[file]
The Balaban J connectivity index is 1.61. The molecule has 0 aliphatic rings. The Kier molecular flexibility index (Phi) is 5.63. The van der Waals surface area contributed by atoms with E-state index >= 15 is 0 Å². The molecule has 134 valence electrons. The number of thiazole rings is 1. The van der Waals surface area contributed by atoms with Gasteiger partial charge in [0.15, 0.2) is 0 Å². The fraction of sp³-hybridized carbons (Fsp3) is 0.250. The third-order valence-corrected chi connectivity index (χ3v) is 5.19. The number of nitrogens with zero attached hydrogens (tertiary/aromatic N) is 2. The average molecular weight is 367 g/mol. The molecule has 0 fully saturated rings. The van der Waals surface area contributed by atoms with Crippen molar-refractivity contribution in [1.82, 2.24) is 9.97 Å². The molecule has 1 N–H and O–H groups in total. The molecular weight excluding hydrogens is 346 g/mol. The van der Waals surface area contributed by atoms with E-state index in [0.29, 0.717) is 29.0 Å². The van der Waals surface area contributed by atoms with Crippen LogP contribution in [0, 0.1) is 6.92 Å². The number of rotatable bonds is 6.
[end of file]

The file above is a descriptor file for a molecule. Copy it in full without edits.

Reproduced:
The Balaban J connectivity index is 1.61. The molecule has 0 aliphatic rings. The Kier molecular flexibility index (Phi) is 5.63. The van der Waals surface area contributed by atoms with E-state index >= 15 is 0 Å². The molecule has 134 valence electrons. The number of thiazole rings is 1. The van der Waals surface area contributed by atoms with Gasteiger partial charge in [0.15, 0.2) is 0 Å². The fraction of sp³-hybridized carbons (Fsp3) is 0.250. The third-order valence-corrected chi connectivity index (χ3v) is 5.19. The number of nitrogens with zero attached hydrogens (tertiary/aromatic N) is 2. The average molecular weight is 367 g/mol. The molecule has 0 fully saturated rings. The van der Waals surface area contributed by atoms with Crippen molar-refractivity contribution in [1.82, 2.24) is 9.97 Å². The molecule has 1 N–H and O–H groups in total. The molecular weight excluding hydrogens is 346 g/mol. The van der Waals surface area contributed by atoms with E-state index in [0.29, 0.717) is 29.0 Å². The van der Waals surface area contributed by atoms with Crippen LogP contribution in [0, 0.1) is 6.92 Å². The number of rotatable bonds is 6.